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Immigration Rally in Kalamazoo Calls for Reuniting Families, Non-Cooperation with ICE

This story has been updated to reflect that Jen Strebs is a member of Kalamazoo progressive organization ProKzoo and that Kalamazoo County has cancelled its Commission meeting for July 3.

With temperatures in the 90s and the sun blazing, hundreds of people gathered in Kalamazoo's Bronson Park on Saturday to call for changes to U.S. immigration laws and policy. 

The "Families Belong Together" rally focused on the Trump administration's recent practice of separating immigrant children from their parents at the U.S.-Mexico Border. But some demonstrators carried signs calling for Immigration and Customs Enforcement to be not just abolished, but "prosecuted." 

Jen Strebs, a Kalamazoo Township trustee and a member of Kalamazoo progressive group ProKzoo, which helped to organize the rally, called for Kalamazoo County Sheriff Rick Fuller to pledge non-cooperation with ICE. She urged the crowd to turn out for a Kalamazoo County Commission meeting this Tuesday, where a resolution on border separations is on the agenda. UPDATE: The County Commission has cancelled its July 3 meeting due to a train derailment in downtown Kalamazoo.

Strebs opened the event by noting that the land that is now Bronson Park was taken from the Pottawatomi. "No one is illegal on stolen land," read one sign. 

Other posters addressed the theme of family separations: "Kidnapping is illegal," "Children should not be pawns" and "Twinkle, twinkle, little star, are they sleeping near or far?" While Trump has signed an order ending the policy, thousands of children have not been returned to their parents.

When asked what brought him to the rally, Kalamazoo Public Schools teacher Alfredo Aleman spoke of his elementary school students, many of whom he says are immigrants. But he also spoke about his parents.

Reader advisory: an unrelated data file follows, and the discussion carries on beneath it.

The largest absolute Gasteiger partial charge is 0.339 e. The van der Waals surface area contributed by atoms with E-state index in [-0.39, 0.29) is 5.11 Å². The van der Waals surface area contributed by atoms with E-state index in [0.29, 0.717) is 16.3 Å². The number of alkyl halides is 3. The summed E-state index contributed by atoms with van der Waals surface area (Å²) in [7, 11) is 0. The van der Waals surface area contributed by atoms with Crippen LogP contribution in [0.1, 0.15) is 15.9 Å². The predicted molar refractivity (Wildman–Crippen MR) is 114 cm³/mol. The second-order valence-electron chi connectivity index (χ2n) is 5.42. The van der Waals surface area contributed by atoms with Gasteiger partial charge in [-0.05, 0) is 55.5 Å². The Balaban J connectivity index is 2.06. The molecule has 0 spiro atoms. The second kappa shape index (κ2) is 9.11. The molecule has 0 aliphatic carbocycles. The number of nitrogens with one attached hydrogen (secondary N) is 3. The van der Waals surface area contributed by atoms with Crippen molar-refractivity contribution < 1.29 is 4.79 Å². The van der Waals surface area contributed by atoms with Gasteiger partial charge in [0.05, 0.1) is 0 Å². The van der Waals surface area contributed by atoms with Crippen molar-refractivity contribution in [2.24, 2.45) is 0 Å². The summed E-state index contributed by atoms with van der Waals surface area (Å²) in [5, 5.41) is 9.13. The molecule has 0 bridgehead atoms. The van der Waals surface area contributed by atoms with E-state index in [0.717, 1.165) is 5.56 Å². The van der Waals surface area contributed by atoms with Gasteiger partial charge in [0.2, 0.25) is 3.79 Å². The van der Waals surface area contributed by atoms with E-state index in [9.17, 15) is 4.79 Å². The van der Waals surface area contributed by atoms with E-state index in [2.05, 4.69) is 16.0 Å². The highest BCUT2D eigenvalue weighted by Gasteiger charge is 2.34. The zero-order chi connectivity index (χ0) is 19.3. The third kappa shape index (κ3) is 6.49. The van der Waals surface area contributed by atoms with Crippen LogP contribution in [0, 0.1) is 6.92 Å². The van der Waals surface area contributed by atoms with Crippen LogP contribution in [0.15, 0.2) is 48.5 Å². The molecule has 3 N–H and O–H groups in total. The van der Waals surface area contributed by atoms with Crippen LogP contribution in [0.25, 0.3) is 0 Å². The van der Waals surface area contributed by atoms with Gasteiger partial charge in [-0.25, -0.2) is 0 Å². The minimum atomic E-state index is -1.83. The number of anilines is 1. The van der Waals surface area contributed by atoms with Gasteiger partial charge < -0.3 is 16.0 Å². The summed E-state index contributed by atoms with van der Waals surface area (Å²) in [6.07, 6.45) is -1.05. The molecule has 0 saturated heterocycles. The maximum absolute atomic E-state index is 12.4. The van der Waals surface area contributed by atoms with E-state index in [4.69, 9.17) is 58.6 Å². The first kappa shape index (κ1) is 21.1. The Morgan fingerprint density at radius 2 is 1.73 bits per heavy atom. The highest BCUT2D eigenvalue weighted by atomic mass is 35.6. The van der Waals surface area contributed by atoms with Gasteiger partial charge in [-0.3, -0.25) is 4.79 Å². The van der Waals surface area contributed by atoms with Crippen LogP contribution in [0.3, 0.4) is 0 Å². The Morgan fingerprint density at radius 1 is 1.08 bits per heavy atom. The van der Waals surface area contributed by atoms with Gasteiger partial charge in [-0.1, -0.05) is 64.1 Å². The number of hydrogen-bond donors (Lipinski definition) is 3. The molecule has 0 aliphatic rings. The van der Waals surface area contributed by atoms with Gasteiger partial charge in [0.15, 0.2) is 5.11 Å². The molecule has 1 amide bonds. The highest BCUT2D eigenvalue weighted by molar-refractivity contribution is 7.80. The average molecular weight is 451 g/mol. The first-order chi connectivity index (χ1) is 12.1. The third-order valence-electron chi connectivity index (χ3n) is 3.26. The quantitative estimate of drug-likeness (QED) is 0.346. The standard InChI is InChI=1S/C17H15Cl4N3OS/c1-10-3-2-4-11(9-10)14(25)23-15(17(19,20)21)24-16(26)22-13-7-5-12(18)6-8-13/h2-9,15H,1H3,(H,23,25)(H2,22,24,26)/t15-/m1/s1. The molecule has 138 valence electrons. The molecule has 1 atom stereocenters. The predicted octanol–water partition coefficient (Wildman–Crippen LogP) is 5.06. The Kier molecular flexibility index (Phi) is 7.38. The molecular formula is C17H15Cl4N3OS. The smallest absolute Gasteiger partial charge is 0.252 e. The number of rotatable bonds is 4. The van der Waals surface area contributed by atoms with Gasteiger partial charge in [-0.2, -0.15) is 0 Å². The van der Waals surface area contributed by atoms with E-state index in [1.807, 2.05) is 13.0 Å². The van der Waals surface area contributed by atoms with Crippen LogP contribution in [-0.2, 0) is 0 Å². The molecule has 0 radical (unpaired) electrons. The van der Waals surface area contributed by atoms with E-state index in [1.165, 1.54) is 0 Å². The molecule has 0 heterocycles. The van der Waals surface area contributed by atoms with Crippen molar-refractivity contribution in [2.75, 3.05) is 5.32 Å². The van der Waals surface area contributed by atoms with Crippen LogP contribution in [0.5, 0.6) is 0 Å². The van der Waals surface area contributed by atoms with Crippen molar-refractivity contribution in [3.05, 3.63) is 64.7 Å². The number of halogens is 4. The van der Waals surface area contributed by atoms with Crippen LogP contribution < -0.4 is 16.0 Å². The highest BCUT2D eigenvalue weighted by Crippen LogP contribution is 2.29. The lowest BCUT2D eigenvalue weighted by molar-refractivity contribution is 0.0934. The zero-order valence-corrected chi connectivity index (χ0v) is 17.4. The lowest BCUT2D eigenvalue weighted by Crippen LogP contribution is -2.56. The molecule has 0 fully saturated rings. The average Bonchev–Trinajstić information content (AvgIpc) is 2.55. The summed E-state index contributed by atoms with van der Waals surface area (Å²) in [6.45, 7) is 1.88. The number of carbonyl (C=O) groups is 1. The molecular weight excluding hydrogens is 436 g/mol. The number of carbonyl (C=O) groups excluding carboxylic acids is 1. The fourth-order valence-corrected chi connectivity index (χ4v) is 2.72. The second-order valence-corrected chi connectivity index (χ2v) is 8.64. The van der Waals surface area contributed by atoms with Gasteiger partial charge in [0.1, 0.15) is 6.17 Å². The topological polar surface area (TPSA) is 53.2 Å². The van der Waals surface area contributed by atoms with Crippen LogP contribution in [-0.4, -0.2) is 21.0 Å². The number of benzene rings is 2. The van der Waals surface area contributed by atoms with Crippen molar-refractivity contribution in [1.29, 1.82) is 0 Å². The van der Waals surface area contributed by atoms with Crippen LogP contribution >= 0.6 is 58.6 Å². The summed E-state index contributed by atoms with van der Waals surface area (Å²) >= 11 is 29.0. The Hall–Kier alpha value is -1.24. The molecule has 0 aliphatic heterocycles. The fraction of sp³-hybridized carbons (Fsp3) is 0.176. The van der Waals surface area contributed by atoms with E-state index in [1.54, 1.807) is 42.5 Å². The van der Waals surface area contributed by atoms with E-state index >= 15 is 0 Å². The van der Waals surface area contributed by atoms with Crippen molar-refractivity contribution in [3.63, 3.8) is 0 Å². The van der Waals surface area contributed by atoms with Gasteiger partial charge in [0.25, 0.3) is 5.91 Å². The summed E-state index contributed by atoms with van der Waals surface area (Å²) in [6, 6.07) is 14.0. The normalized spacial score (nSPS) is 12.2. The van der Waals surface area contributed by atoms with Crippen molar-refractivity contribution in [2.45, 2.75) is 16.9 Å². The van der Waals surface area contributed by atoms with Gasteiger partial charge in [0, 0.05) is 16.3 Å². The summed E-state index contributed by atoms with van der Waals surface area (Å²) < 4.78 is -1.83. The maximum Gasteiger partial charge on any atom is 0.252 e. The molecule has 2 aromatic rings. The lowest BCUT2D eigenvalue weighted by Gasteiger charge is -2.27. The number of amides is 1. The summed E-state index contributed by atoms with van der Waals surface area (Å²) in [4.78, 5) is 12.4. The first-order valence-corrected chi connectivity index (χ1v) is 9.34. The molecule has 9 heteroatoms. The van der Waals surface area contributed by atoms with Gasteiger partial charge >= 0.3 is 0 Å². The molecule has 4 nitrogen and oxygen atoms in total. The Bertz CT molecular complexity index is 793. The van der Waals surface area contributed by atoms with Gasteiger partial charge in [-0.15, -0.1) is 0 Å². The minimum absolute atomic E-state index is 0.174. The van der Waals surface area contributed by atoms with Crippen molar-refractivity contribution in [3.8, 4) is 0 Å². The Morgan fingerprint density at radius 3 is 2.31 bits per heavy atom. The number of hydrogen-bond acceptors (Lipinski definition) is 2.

"My dad was an undocumented worker. So was my mom, right after World War II. He was thrown back across to Mexico with my mom as well. My mom almost drowned in the Rio Grande River and she tells me these stories as we're watching the current events unfold on television," he said.

"It's very heart-wrenching for her as well as well as myself because I see the emotions that arise in her and I can't imagine that here we are, revisiting this again in 2018," he added.

Aleman said he hoped that people from all political parties would recognize that "children are children."

A Kalamazoo woman named Jen who was staffing the cool-down tent echoed that hope. Jen did not give her last name because, she said, she might have issues with her employer. 

"I'm a mom. I have kids, I cannot imagine not knowing where they are or if they're okay, and not knowing if I'll ever see them again. So for me, it's very simple," she said.

At the end of the rally, a woman waved to demonstrators from a window at First Congregational Church: Saheeda Nadeem, a Pakistani woman who faces a deportation order for overstaying her visa. Nadeem raised her children in Kalamazoo and one of them is buried here. She has been living at the church since March in the hopes of avoiding removal.

Sehvilla Mann joined WMUK’s news team in January 2014 as a reporter on the local government and education beats. Before that she covered a variety of topics, including environmental issues, for Bloomington, Indiana NPR and PBS affiliates WFIU and WTIU. She’s also written and produced stories for the Pacifica Network and WYSO Public Radio in Yellow Springs, Ohio. Sehvilla holds a B.A. in French from Earlham College and an M.A. in journalism from Indiana University.
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